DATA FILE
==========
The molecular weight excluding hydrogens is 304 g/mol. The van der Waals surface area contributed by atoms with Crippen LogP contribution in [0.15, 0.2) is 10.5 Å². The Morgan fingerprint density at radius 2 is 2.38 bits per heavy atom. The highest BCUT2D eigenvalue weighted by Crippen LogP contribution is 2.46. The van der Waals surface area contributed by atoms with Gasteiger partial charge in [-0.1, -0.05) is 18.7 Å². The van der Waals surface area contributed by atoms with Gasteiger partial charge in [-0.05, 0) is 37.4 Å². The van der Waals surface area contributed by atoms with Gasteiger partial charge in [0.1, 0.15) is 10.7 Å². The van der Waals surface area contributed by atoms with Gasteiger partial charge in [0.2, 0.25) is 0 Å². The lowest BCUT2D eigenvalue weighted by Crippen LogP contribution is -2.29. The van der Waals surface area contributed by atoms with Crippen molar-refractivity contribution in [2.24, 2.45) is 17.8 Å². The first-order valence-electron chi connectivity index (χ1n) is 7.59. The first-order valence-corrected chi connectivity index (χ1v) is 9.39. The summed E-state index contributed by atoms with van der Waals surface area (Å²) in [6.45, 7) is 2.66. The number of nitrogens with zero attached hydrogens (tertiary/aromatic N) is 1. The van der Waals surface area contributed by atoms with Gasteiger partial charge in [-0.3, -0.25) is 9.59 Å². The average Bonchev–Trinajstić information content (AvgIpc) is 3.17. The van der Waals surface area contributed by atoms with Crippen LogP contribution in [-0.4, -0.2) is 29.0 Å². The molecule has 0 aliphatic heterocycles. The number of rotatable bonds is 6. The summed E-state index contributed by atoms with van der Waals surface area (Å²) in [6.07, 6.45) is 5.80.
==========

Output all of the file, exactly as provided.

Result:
The molecular weight excluding hydrogens is 304 g/mol. The van der Waals surface area contributed by atoms with Crippen LogP contribution in [0.15, 0.2) is 10.5 Å². The Morgan fingerprint density at radius 2 is 2.38 bits per heavy atom. The highest BCUT2D eigenvalue weighted by Crippen LogP contribution is 2.46. The van der Waals surface area contributed by atoms with Gasteiger partial charge in [-0.1, -0.05) is 18.7 Å². The van der Waals surface area contributed by atoms with Gasteiger partial charge in [-0.05, 0) is 37.4 Å². The van der Waals surface area contributed by atoms with Gasteiger partial charge in [0.1, 0.15) is 10.7 Å². The van der Waals surface area contributed by atoms with Gasteiger partial charge in [0.2, 0.25) is 0 Å². The lowest BCUT2D eigenvalue weighted by Crippen LogP contribution is -2.29. The van der Waals surface area contributed by atoms with Crippen molar-refractivity contribution in [2.24, 2.45) is 17.8 Å². The first-order valence-electron chi connectivity index (χ1n) is 7.59. The first-order valence-corrected chi connectivity index (χ1v) is 9.39. The summed E-state index contributed by atoms with van der Waals surface area (Å²) in [6.45, 7) is 2.66. The number of nitrogens with zero attached hydrogens (tertiary/aromatic N) is 1. The van der Waals surface area contributed by atoms with Gasteiger partial charge in [-0.3, -0.25) is 9.59 Å². The average Bonchev–Trinajstić information content (AvgIpc) is 3.17. The van der Waals surface area contributed by atoms with Crippen LogP contribution in [-0.4, -0.2) is 29.0 Å². The molecule has 0 aliphatic heterocycles. The number of rotatable bonds is 6. The summed E-state index contributed by atoms with van der Waals surface area (Å²) in [6.07, 6.45) is 5.80.